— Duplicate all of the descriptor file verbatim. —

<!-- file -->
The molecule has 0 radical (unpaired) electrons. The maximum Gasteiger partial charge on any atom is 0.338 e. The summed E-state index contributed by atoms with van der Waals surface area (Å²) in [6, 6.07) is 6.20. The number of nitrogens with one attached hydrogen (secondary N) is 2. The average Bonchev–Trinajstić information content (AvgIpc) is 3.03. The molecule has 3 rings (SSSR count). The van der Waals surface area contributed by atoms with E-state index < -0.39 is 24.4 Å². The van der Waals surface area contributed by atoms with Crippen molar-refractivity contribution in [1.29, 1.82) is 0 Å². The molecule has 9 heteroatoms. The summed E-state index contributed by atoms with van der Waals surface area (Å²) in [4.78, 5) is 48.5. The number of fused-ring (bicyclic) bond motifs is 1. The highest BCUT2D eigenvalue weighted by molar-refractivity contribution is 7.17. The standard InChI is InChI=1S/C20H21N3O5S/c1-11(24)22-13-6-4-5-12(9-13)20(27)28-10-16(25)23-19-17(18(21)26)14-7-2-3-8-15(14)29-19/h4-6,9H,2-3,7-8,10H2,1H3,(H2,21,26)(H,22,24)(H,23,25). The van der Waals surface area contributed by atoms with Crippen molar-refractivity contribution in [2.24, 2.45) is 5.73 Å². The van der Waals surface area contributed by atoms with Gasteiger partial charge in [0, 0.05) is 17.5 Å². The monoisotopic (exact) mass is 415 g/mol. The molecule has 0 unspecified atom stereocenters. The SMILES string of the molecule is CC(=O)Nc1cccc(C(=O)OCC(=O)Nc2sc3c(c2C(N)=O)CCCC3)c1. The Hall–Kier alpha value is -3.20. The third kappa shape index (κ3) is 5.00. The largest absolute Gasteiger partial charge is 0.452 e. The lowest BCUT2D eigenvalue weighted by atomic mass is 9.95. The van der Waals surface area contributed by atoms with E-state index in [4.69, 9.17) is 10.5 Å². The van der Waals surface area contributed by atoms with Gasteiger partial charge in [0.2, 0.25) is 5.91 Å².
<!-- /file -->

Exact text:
The molecule has 0 radical (unpaired) electrons. The maximum Gasteiger partial charge on any atom is 0.338 e. The summed E-state index contributed by atoms with van der Waals surface area (Å²) in [6, 6.07) is 6.20. The number of nitrogens with one attached hydrogen (secondary N) is 2. The average Bonchev–Trinajstić information content (AvgIpc) is 3.03. The molecule has 3 rings (SSSR count). The van der Waals surface area contributed by atoms with E-state index < -0.39 is 24.4 Å². The van der Waals surface area contributed by atoms with Crippen molar-refractivity contribution in [1.29, 1.82) is 0 Å². The molecule has 9 heteroatoms. The summed E-state index contributed by atoms with van der Waals surface area (Å²) in [4.78, 5) is 48.5. The number of fused-ring (bicyclic) bond motifs is 1. The highest BCUT2D eigenvalue weighted by molar-refractivity contribution is 7.17. The standard InChI is InChI=1S/C20H21N3O5S/c1-11(24)22-13-6-4-5-12(9-13)20(27)28-10-16(25)23-19-17(18(21)26)14-7-2-3-8-15(14)29-19/h4-6,9H,2-3,7-8,10H2,1H3,(H2,21,26)(H,22,24)(H,23,25). The van der Waals surface area contributed by atoms with Crippen molar-refractivity contribution in [2.24, 2.45) is 5.73 Å². The van der Waals surface area contributed by atoms with Gasteiger partial charge in [0, 0.05) is 17.5 Å². The monoisotopic (exact) mass is 415 g/mol. The molecule has 0 unspecified atom stereocenters. The SMILES string of the molecule is CC(=O)Nc1cccc(C(=O)OCC(=O)Nc2sc3c(c2C(N)=O)CCCC3)c1. The Hall–Kier alpha value is -3.20. The third kappa shape index (κ3) is 5.00. The largest absolute Gasteiger partial charge is 0.452 e. The lowest BCUT2D eigenvalue weighted by atomic mass is 9.95. The van der Waals surface area contributed by atoms with E-state index in [4.69, 9.17) is 10.5 Å². The van der Waals surface area contributed by atoms with Gasteiger partial charge in [0.2, 0.25) is 5.91 Å².